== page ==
Composed on the Third Day at a banquet at the estate of Yakamochi, Lord Ōtomo.

漢人も栰を浮べて遊ぶとふ今日そわが背子花蘰せな

karabito mo
pune wo ukabete
asobu topu
kepu so wa ga seko
pana kadurasena
The folk of Cathay, too,
Drift in their boats
At play, ‘tis said,
Upon this day, my love,
Won’t you wear, this garland, in your hair?

Ōtomo no Yakamochi

MYS XIX: 4262

[One of] two poems composed at the farewell festivities at the house of Ōtomo no Kojihi, Captain of the Outer Palace Bodyguards, for Ōtomo no Komaro, who was going as deputy ambassador on an embassy to China.

韓国に 行き足らはして帰り来むますら健男に御酒奉る

karakuni ni
yukitarapasite
kaperikomu
masura takewo ni
miki tatematuru
In Cathay when
All you have done
Return to us
O mighty man
To whom I proffer this esteemed draught!

Master of Hawks, Tajihi no Mahito
多治比真人

Love I: 18

Left.

唐土の見ず知らぬ世の人ばかり名にのみ聞きて止みねとや思ふ

morokoshi no
mizu shiranu yo no
hito bakari
na ni nomi kikite
yamine to ya omou
Distant Cathay:
Unseen and unknown once was to
Folk – every one;
With the report of your name, alone,
Will our love be over?

Lord Sada’ie.

635

Right.

いかにして露をば袖に誘ふらんまだ見ぬ里の萩の上風

ika ni shite
tsuyu o ba sode ni
sasouran
mada minu sato no
hagi no uwakaze
What am I to do?
Dewfall to my sleeves
Has come, brought from
A dwelling, yet unseen,
By breeze upon the bush-clover…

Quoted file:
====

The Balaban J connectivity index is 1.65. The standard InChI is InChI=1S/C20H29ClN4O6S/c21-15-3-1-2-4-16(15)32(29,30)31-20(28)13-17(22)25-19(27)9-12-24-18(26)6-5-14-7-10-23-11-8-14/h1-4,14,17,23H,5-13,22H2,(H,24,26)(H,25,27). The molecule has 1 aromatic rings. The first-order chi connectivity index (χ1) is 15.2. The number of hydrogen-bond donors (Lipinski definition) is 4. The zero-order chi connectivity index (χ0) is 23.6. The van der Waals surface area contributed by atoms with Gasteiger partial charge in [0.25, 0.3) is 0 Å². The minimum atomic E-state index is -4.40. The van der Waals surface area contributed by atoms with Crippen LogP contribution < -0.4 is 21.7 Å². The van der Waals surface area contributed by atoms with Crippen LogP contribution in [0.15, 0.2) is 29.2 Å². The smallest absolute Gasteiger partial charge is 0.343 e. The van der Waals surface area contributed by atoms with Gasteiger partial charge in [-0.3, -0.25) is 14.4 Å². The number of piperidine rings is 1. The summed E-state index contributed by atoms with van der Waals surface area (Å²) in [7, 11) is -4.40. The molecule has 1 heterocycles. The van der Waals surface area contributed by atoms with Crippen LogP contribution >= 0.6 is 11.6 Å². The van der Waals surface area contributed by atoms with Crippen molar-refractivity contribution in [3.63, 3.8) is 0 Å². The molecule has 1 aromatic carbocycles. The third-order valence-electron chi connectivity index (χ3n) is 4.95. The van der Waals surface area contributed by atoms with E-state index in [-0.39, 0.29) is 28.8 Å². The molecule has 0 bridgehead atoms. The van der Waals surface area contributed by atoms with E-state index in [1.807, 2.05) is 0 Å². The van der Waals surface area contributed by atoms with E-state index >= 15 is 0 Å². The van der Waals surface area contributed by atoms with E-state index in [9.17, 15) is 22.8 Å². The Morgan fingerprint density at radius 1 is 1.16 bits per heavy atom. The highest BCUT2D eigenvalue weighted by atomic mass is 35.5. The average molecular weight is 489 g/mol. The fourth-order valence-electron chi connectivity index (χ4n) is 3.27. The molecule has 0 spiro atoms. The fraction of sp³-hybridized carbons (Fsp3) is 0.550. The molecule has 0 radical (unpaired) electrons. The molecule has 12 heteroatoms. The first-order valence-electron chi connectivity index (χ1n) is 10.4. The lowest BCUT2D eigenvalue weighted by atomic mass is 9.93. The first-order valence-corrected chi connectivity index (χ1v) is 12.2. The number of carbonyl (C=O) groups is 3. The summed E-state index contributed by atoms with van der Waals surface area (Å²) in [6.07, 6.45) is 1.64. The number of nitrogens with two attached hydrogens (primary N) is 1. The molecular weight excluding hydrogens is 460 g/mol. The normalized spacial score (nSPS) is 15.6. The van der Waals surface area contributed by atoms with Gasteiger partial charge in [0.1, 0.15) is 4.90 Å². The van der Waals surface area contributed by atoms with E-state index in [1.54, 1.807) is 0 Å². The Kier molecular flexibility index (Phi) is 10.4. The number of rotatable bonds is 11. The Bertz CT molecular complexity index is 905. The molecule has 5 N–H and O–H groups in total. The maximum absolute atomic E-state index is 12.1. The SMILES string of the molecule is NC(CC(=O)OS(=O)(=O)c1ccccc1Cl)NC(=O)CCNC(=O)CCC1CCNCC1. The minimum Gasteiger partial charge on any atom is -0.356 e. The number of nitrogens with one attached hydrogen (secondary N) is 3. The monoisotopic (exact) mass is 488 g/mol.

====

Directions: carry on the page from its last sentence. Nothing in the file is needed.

Jakuren.

636

The Right state that the Left’s use of ‘every one’ (bakari) connects poorly with the subsequent section [kakeawazu]. The Left state that the while the style of the Right’s poem seems elegant [sono tei yū ni niru to iedomo], ‘A dwelling, yet unseen bush-clover’ (mada minu sato no hagi) is hard to hear [kikigataku].

Shunzei’s judgement: ‘Distant Cathay unseen and unknown once’ (morokoshi no mizu shiranu yo) must be referring to the Three Histories and Eight Dynasties. This seems to be meaningful, but does not really indicate anything profound. As for ‘a dwelling, yet unseen bush-clover’, whichever way you look at it, it is modified by ‘dewfall has come’ (tsuyu o sasouran). However, the Left also has the recollection of Cathay, so the two poems are comparable.

Autumn II: 20

Left (Win).

唐衣裾野の庵の旅枕袖より鴫の立つ心地する

karakoromo
susono no io no
tabimakura
sode yori shigi no
tatsu kokochisuru
Clothed in Cathay robes
In a hut at Susono
My traveller’s pillow –
My sleeve – from which the snipe
I feel are starting.

Lord Sada’ie.

399

Right.

旅衣夜半のあはれも百羽がき鴫立つ野邊の暁の空

tabi makura
yowa no aware mo
momohagaki
shigi tatsu nobe no
akatsuki no sora
Clad in traveller’s garb
All night long in lonely reverie
As beating wings time and again